How Do Young People Learn to Serve?
How Do Young People Learn to Serve?
By Elaina Russo
We hear it all the time: pop culture is serving up a Me First mentality, with a hefty side of As Long It Doesn’t Inconvenience Me.
Is it any wonder that it’s not most people’s instinct to put others first? I’m not even talking about the big things, yet. I’m talking about the small things:
How many times have you witnessed a driver cut another driver off or not let the pedestrian cross the street? How many times have you seen abandoned shopping carts in the store aisles or in the parking lot instead of in the cart holders? Ever seen trash on the side of the road instead of in a garbage bin?
Pretty small things, right?
Let’s talk about three of the factors that go into making those small things the foundation for some big-impact outcomes.
1. Consistency: Modeling and Training
It’s consistency in the everyday moments above that yields an instinct to act. That consistency is in witnessing and doing, or modeling and training. Seeing service modeled by those around us is the nonverbal teaching that leaves the biggest impact on our learning. And being trained—directives, encouragement, reminders—to act under certain conditions is the verbal cueing that reinforces the modeling to bring about a more immediate automatic response.
Take-away action: Model everyday serving for our children, and reinforce training that keeps them aware of everyday moments to make a difference.
2. Empathy: Walk a Mile in My Shoes
Most of the time, we connect with others who have been been where we’ve been, those who can truly understand our experience and whose emotions are evoked through our simple narrative description. When we experience for ourselves what others experience, the outcome is empathy. Empathy fuels compassion, which is often the catalyst for action.
Take-away action: Lend our children opportunities to develop empathy through firsthand experiences that drive compassion.
3. Action: Projects and Philanthropy
Putting the training, empathy, and compassion into action knits together the modeling and firsthand experience to create a unique outcome. Action moves us from a cerebral experience to a physical experience when it comes to service. The act of doing something cements its intrinsic value, reinforcing the modeling and empathy such that a personal desire to serve is born.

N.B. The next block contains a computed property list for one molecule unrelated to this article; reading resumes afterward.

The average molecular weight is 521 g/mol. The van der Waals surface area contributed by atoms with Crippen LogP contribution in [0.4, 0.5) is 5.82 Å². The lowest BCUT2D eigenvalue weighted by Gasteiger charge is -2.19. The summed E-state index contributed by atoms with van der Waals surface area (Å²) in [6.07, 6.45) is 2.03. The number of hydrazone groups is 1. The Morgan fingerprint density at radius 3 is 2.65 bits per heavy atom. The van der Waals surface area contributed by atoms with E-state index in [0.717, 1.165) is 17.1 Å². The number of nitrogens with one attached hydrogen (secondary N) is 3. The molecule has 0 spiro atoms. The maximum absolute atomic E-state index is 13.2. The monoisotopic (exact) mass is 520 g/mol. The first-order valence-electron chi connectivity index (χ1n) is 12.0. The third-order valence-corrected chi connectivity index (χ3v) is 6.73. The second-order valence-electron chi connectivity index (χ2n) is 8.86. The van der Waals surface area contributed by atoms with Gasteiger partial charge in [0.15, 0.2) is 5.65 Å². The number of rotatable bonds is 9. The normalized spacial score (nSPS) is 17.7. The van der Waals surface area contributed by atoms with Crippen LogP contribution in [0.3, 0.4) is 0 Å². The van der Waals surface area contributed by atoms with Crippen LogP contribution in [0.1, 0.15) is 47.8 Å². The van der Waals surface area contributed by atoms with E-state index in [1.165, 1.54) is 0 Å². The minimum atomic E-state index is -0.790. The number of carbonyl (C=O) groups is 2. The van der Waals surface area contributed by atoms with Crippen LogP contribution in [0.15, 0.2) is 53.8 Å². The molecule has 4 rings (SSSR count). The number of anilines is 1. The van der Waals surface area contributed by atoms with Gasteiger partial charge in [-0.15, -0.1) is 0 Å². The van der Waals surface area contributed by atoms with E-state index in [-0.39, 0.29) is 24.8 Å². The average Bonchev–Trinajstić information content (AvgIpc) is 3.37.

A few words about service. Service is made up of hands-on projects and philanthropy (fundraising). Sometimes the two overlap, but it should be rare.
A service project is the act of doing hands-on activities with a charity or cause while philanthropy is the act of raising money for charity. Projects typically help you make a connection between yourself and your skills and the needs of the community. Examples of service projects include painting a youth center, serving food at a shelter, or picking up trash on a nature trail. Philanthropy is helping mankind through the giving of financial gifts. Examples of philanthropy include food drives, bake sales, and walk-a-thons.
Take-away action: Ask our children (or sign them up) to participate in a service project or fundraiser. Be sure to take pictures to bolster times of reflection later.
Service Benefits the Server, Too
Serving is part of our broader culture, and it’s not only faith-based organizations that serve. Secular and faith-based groups alike lead the charge in serving, locally and around the world. Serving has mental and health benefits including a sense of belonging, purpose, self-esteem, and happiness.
Those benefits are undergirded with Biblical teachings such as:
- “Do not neglect to do good and to share what you have, for such sacrifices are pleasing to God.” – Hebrews 13:16
- “As each has received a gift, use it to serve one another, as good stewards of God’s varied grace.” – 1 Peter 4:10
- “The greatest among you shall be your servant.” – Matthew 23:11
With Scripture as the foundation—bolstered by the evidence of health benefits—those of us in seats of influence in our children’s lives have the opportunity to teach, model, and encourage serving for our kids. The end results are helping the next generation see through the eyes of compassion and developing hearts to serve so that they can impact the world for good.
What does serving look like for your child or family? Share your pictures and stories here. We’ll be compiling snapshots in the weeks ahead and your story may inspire others to move into action.